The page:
The other night I gave my first impression review of my new Carter Cutlery Funayuki. Obviously that is an heirloom piece from a recognized Master, and I didn’t want it to overshadow my other major BLADE Show purchase – a Big Chris Custom Knives fillet knife which had previously been without a name. I will get to that story in a minute, but as I said, the knife is in all aspects worthy of its own post.
Thinking back to my first BLADE Show (2014), out of 10’s of thousands of knives on display, there was one that struck me like a lightening bolt – my Kim Breed Model 15. I was walking by, scanning blades on tables on both sides of the aisle when it stopped me in my tracks. This year I wasn’t walking by; David had brought me over to introduce me to Big Chris. I began to examine his knives, and when I picked up a subtly beautiful fillet knife I immediately felt a connection.
Big Chris’s knives are known for being extremely light. They are made from thinner stock than most comparable knives, trading away a little wood processing capability (obviously irrelevant to this knife’s purpose) in favor of cutting ability and a wonderful hand-feel.
The handle really fits my hand perfectly. Not only are the micarta scales attractive, almost mimicking wood-grain, I love the material’s tendency to swell and increase in grippiness when wet. Obviously this is a desirable quality in a knife which is meant to be used while covered in fish slime and rinsed frequently. The handle has a subtle teardrop shape, being slightly thinner on the ventral (bottom) side. You can just barely feel the tang against your fingers, and this allows the knife to be subconsciously indexed for proper orientation in the hand.In fact, when I showed the knife to Kim Breed after I purchased it he remarked specifically about how nice the handle felt. If you have ever watched Kim evaluate a knife, he hates sharp edges, and it is one of the first things he will ding a knife on as he examines it. His praise in this case is extremely noteworthy.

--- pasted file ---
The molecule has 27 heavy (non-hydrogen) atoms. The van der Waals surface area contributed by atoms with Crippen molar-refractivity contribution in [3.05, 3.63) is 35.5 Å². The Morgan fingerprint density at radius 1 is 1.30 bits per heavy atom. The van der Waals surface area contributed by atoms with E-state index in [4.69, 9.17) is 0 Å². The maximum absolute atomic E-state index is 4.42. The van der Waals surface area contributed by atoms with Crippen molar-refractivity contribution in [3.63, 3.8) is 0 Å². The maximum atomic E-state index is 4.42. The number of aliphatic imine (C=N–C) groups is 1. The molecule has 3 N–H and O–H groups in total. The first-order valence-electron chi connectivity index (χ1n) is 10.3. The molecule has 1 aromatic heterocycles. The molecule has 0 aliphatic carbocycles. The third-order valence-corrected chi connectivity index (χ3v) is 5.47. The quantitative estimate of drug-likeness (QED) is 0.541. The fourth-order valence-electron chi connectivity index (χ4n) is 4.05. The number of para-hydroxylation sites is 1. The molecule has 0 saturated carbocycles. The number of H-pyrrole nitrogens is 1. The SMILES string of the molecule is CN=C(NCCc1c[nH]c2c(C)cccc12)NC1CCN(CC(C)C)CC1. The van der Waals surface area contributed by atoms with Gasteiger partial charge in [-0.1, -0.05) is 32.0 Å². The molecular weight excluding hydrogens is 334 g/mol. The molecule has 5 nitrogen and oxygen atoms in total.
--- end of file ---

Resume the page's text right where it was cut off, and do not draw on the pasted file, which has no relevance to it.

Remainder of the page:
After my Murray Carter purchase, I was feeling a bit squeamish about buying another knife, but every time I picked it up throughout the weekend I felt the same connection with this particular blade. I been wanting a Big Chris knife after reading David’s review of the Hiker and Pocket Fighter as well as Big Chris’s 5 from the Grinder post. However I didn’t need another bushcraft knife right now, but I didn’t own a good fillet knife. After sleeping on it Saturday night, I plunked down the $320 to purchase the knife with my own money Sunday morning.
Fast forward to the other day and I finally had the chance to put the knife to use. I haven’t made it out fishing since the show, so I used a slab of wild sockeye as an obviously analogous test-medium. I also sliced up some raw chicken as well.
First cut was simply to cut the salmon into sandwich sized chunks. Normally I would do this from the inside out, cutting the skin against the board, but for demonstration purposes I went through the skin side this time. The extraordinarily sharp 10V blade zipped right through the scales flesh.Since I was going to be cooking two of the pieces with the skin on, I set those aside before skinning the last piece. Pressing the flat of the blade against the skin and working it along allowed me to cleanly remove the meat in an effortless pass. My technique is rusty so I left behind some meat on the skin, but you can see that the cut is remarkably clean. I cut a few pieces of translucently-thin slices of salmon, and repeated the process on the chicken breast. Excellent results both times. I have much more testing to do before I write a final review, but so far this knife has lived up to my “love at first feel”. It is a knife that really does feel alive in your hand.
At the open of this post I alluded to the fact that this knife did not actually have a name, as I discovered after reaching out to Chris. I was struck by a flash of inspiration and made a suggestion – Steelhead. A steelhead is a sea or lake-going (anadromous) rainbow trout, so named for their silvery-chrome coloration. They are native to the Pacific Northwest, but there is an artificial run on the Great Lakes. The fish are stocked in tributaries as fingerlings, imprint on the river before falling out into the lake to grow for 2 or 3 years. They come back to their home river as adults and attempt to spawn. They are hands-down one of the most exciting freshwater fish one can catch on a fly-rod.Since there was already a knife called “Steelhead” (some imported POS available on Amazon), the name SteelHead was chosen – which is actually a better fit anyway. The double-capital compound word is cooler, and it riffs on Chris’s tendency to be a “SteelHead” himself. A knife-name was born, and I became a footnote in the annals of knife design. I am pleased to be associated with such a great knife.